A noteworthy surprise is that the residential real estate market shows surprising strength. The U.S. housing market becomes much bifurcated (in a market of regional haves and have-nots), as areas of the country not impacted adversely by the large shadow inventory of unsold homes enjoy a strong recovery in activity and in pricing. The Washington, D.C., to Boston, Mass., corridor experiences the most vibrant regional growth, while Phoenix, Las Vegas and areas of California remain weak. The New York City market begins to develop a bubbly speculative tone. Florida is the only area of the country that has had large supply imbalances since 2007 that experiences a meaningful recovery, which is led by an unusually strong Miami market.
Surprise No. 3: Former Presidents Bill Clinton and George Bush form a bipartisan coalition that persuades both parties to unite in addressing our fiscal imbalances.
The Clinton-Bush initiative, also known as "Simpson-Bowles on steroids," gains overwhelming popular support, and despite strenuous initial opposition, it forces the Democrats and Republicans (months before the November elections) to move toward a grand compromise on
fiscal discipline and pro-growth fiscal policy
. Interest rates remain subdued, growth prospects become elevated and a feel-good atmosphere begins to permeate our economy in a return of confidence and in our capital markets engendered by the Clinton-Bush initiative.
The Clinton-Bush initiative includes seven basic core policies that are accepted by both political parties.
A broad infrastructure program focused on a massive build-out and improvement of the U.S. infrastructure base -- the restoration of our country's highways, bridges and buildings and an extensive internet bandwidth expansion are embarked upon.
The annual increase in government spending is limited to the change in the CPI.
A comprehensive jobs plan includes new training programs -- all veterans are made eligible to tuition subsidies to vocational schools and colleges.
A Marshall Plan for housing is introduced, highlighted by a nationwide refinancing proposal adopted for all mortgagees (regardless of loan-to-values).
A series of new tax increases, including a plan to raise taxes on the families with an income in excess of $500,000 a year (a two-year income tax surcharge of 5%-10%) and some other more imaginative, outside-the-box proposals (e.g., a tax on sugar products) are introduced.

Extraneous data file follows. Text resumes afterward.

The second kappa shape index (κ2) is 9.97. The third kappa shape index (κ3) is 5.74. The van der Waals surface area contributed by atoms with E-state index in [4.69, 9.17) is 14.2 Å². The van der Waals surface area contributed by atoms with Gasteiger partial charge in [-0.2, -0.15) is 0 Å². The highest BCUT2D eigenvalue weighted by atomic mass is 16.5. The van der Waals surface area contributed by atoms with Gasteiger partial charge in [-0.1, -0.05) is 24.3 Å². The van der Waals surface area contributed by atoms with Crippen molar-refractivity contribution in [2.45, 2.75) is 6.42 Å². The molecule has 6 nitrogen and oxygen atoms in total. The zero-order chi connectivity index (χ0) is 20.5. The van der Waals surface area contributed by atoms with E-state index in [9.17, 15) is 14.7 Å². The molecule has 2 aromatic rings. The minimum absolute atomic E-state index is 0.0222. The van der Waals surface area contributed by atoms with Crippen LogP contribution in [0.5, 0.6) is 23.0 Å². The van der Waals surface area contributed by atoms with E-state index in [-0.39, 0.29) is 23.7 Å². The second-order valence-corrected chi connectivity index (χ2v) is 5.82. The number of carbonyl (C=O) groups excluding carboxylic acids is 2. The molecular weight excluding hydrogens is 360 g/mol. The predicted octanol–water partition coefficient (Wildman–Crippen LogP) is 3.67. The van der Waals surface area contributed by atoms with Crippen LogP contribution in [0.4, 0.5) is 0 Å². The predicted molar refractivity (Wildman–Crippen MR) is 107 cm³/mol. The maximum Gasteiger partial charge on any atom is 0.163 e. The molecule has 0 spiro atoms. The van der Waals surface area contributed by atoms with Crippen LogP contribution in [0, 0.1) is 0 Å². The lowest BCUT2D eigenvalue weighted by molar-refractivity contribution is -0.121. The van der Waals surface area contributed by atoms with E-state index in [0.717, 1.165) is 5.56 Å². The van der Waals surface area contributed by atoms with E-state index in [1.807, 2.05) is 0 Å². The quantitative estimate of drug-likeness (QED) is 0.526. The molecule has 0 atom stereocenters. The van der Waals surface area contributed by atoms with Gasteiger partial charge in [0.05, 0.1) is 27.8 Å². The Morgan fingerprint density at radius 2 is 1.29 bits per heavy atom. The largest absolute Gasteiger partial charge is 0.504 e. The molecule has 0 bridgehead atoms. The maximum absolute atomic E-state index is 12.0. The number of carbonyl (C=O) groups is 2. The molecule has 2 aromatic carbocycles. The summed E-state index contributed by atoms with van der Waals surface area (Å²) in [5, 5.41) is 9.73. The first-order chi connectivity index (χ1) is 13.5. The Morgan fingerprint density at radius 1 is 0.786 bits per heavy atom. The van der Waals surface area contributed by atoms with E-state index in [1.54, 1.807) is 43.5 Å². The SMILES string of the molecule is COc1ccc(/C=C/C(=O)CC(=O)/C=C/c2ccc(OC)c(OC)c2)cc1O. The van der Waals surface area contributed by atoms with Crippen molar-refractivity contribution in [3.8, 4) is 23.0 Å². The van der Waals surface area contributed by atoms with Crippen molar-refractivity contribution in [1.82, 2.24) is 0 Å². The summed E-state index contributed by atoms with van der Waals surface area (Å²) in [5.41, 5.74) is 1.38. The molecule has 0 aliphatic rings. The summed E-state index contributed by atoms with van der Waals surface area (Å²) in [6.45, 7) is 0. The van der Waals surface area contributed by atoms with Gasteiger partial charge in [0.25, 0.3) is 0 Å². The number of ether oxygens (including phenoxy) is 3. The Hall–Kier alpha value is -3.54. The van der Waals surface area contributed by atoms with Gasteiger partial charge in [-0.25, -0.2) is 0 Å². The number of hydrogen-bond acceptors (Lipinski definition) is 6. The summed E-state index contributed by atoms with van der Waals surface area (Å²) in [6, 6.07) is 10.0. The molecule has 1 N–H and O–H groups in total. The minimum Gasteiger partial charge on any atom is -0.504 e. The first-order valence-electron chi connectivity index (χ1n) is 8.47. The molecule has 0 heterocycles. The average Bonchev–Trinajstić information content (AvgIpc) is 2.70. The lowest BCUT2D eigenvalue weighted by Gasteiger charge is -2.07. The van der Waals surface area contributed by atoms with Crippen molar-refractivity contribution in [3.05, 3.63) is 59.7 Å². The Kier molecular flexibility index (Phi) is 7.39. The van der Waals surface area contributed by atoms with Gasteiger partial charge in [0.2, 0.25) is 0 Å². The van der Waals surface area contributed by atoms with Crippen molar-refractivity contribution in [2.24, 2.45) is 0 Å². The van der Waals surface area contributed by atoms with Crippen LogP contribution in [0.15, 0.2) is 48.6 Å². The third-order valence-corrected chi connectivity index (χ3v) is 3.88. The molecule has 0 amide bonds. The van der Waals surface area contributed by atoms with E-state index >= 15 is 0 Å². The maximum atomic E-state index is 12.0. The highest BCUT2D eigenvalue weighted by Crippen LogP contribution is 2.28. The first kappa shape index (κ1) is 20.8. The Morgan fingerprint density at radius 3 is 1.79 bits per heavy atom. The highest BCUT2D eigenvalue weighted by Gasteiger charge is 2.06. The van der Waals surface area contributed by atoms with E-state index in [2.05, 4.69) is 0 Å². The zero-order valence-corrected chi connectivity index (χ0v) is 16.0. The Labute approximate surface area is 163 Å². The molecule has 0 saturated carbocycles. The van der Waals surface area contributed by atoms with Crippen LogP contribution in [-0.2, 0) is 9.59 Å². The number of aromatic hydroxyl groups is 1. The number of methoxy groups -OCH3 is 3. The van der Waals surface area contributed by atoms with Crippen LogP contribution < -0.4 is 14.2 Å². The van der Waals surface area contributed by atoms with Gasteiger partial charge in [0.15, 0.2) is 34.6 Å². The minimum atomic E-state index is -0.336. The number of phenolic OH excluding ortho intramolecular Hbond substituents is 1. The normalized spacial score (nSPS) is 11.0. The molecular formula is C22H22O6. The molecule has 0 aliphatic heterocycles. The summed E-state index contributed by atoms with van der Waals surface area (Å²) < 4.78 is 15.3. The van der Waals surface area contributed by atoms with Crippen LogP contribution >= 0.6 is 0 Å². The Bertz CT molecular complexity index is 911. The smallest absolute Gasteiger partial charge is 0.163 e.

Mean test entitlements, freeze entitlement payouts and gradually increase the Social Security retirement age to 70 years old.
A comprehensive plan is designed to rapidly develop all our energy resources.
Strategy: See No. 1 surprise strategy. Sell volatility.
Surprise No. 4: Despite the grand compromise, the Republican presidential ticket gains steam as year progresses, and Romney is elected as the forty-fifth President of the United States.
The U.S. moved to the left politically in the Democratic tsunami in 2008 and to the right politically as the Republican Party gained control of Congress in 2010; the 2012 election is the tiebreaker. The
of the tiebreaker is that Mitt Romney and Marco Rubio squeak by Barack Obama and Joseph Biden in the
. All the five swing battleground states (Florida, Indiana, Missouri, North Carolina and Ohio)
. The Romney-Rubio ticket also wins the states of New Hampshire and Virginia, previously won by Obama in 2008, and the Republicans prevail (270 electoral votes to 268 votes) in one of the closest elections of all time. (
is a great interactive electoral college map that allows you to make your own predictions.)
Strategy: See No. 3 surprise strategy.
Surprise No. 5: A sloppy start in arresting the European debt crisis leads to far more forceful and successful policy.
The EU remains intact after a brief scare in early 2012 caused by Greece's dissatisfaction (and countrywide riots) with imposed austerity measures. The eurozone experiences only a mild recession, as the ECB introduces large-scale quantitative-easing measures that exceed those introduced by the
during our financial crisis in 2008-2009.
Surprise No. 6: The Fed ties monetary policy to the labor market.
In order to encourage corporations to invest and to build up consumer and business confidence, the Fed changes its mandate and promises not to tighten monetary policy until the unemployment rate moves below 6.5%, slightly above the level at which wage pressures might emerge (the
Surprise No. 7: Sears Holdings declares bankruptcy.
In a spectacular fall,